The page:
author = "Zhi Zhang and Manda Saraswati and Koehler, {Raymond C} and Courtney Robertson and Sujatha Kannan",
year = "2015",
month = "9",
day = "1",
doi = "10.1089/neu.2014.3701",
language = "English (US)",
volume = "32",
pages = "1369--1379",
journal = "Journal of Neurotrauma",
issn = "0897-7151",
publisher = "Mary Ann Liebert Inc.",
number = "17",

}

TY - JOUR

T1 - A New Rabbit Model of Pediatric Traumatic Brain Injury

AU - Zhang, Zhi

AU - Saraswati, Manda

AU - Koehler, Raymond C

AU - Robertson, Courtney

AU - Kannan, Sujatha

PY - 2015/9/1

Y1 - 2015/9/1

N2 - Traumatic brain injury (TBI) is a common cause of disability in childhood, resulting in numerous physical, behavioral, and cognitive sequelae, which can influence development through the lifespan. The mechanisms by which TBI influences normal development and maturation remain largely unknown. Pediatric rodent models of TBI often do not demonstrate the spectrum of motor and cognitive deficits seen in patients. To address this problem, we developed a New Zealand white rabbit model of pediatric TBI that better mimics the neurological injury seen after TBI in children. On postnatal Day 5-7 (P5-7), rabbits were injured by a controlled cortical impact (6-mm impactor tip; 5.5m/sec, 2-mm depth, 50-msec duration). Rabbits from the same litter served as naïve (no injury) and sham (craniotomy alone) controls. Functional abilities and activity levels were measured 1 and 5d after injury. Maturation level was monitored daily. We performed cognitive tests during P14-24 and sacrificed the animals at 1, 3, 7, and 21d after injury to evaluate lesion volume and microglia. TBI kits exhibited delayed achievement of normal developmental milestones. They also demonstrated significant cognitive deficits, with lower percentage of correct alternation rate in the T-maze (n=9-15/group; p

AB - Traumatic brain injury (TBI) is a common cause of disability in childhood, resulting in numerous physical, behavioral, and cognitive sequelae, which can influence development through the lifespan. The mechanisms by which TBI influences normal development and maturation remain largely unknown. Pediatric rodent models of TBI often do not demonstrate the spectrum of motor and cognitive deficits seen in patients. To address this problem, we developed a New Zealand white rabbit model of pediatric TBI that better mimics the neurological injury seen after TBI in children. On postnatal Day 5-7 (P5-7), rabbits were injured by a controlled cortical impact (6-mm impactor tip; 5.5m/sec, 2-mm depth, 50-msec duration). Rabbits from the same litter served as naïve (no injury) and sham (craniotomy alone) controls. Functional abilities and activity levels were measured 1 and 5d after injury. Maturation level was monitored daily. We performed cognitive tests during P14-24 and sacrificed the animals at 1, 3, 7, and 21d after injury to evaluate lesion volume and microglia. TBI kits exhibited delayed achievement of normal developmental milestones. They also demonstrated significant cognitive deficits, with lower percentage of correct alternation rate in the T-maze (n=9-15/group; p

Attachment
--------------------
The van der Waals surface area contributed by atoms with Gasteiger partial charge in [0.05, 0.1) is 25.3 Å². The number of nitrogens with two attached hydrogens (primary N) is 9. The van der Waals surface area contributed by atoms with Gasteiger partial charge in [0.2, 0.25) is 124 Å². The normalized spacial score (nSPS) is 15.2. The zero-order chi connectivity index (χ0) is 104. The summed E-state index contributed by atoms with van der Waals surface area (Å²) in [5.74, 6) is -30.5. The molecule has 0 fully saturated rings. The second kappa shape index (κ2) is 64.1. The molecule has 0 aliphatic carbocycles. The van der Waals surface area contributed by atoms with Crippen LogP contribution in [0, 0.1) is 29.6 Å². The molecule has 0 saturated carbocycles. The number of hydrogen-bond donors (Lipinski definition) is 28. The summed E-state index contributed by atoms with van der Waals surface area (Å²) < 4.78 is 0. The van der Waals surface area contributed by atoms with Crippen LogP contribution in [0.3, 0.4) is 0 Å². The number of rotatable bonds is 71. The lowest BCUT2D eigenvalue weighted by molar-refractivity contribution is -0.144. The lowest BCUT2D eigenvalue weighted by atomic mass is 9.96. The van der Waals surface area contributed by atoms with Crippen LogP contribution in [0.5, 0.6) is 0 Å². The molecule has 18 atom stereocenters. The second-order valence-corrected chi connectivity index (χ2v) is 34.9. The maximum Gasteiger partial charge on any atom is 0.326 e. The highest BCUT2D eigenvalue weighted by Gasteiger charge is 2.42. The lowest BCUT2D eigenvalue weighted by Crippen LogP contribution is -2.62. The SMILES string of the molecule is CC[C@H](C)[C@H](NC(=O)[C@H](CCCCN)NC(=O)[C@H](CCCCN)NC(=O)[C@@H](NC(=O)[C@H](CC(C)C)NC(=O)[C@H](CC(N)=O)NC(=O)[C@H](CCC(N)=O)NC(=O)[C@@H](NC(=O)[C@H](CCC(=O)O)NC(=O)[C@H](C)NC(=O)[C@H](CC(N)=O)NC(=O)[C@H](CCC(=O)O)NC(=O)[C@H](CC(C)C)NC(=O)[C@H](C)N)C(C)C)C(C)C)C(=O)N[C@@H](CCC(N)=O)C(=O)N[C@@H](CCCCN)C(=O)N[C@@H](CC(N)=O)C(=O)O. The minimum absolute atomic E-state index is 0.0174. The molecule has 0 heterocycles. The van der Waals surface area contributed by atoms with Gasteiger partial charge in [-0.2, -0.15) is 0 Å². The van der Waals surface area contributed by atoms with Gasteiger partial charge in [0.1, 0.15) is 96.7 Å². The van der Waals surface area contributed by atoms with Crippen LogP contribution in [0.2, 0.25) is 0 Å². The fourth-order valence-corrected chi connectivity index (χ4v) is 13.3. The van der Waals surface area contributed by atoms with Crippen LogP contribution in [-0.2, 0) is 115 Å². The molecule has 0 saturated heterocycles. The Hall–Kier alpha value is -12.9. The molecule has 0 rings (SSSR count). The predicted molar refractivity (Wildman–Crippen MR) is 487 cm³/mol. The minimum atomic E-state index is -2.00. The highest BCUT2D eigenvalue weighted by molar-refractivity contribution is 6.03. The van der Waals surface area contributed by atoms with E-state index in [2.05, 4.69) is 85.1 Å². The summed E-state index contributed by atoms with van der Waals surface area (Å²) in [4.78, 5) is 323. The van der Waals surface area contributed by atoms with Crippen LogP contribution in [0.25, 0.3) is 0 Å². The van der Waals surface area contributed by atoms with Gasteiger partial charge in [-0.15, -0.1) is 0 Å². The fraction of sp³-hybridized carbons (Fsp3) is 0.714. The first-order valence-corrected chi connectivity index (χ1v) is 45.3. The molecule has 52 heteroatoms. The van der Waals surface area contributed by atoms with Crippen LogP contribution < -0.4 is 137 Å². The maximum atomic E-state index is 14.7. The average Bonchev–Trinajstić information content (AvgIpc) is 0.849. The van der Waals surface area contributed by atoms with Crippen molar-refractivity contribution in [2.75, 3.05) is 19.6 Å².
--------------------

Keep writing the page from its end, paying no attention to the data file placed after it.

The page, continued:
KW - cognition

KW - microglia

KW - motor

KW - pediatric traumatic brain injury

KW - rabbit

UR - http://www.scopus.com/inward/record.url?scp=84939619608&partnerID=8YFLogxK

UR - http://www.scopus.com/inward/citedby.url?scp=84939619608&partnerID=8YFLogxK

U2 - 10.1089/neu.2014.3701

DO - 10.1089/neu.2014.3701

M3 - Article

C2 - 25758339

AN - SCOPUS:84939619608

VL - 32

SP - 1369

EP - 1379

JO - Journal of Neurotrauma

JF - Journal of Neurotrauma

SN - 0897-7151

IS - 17

ER -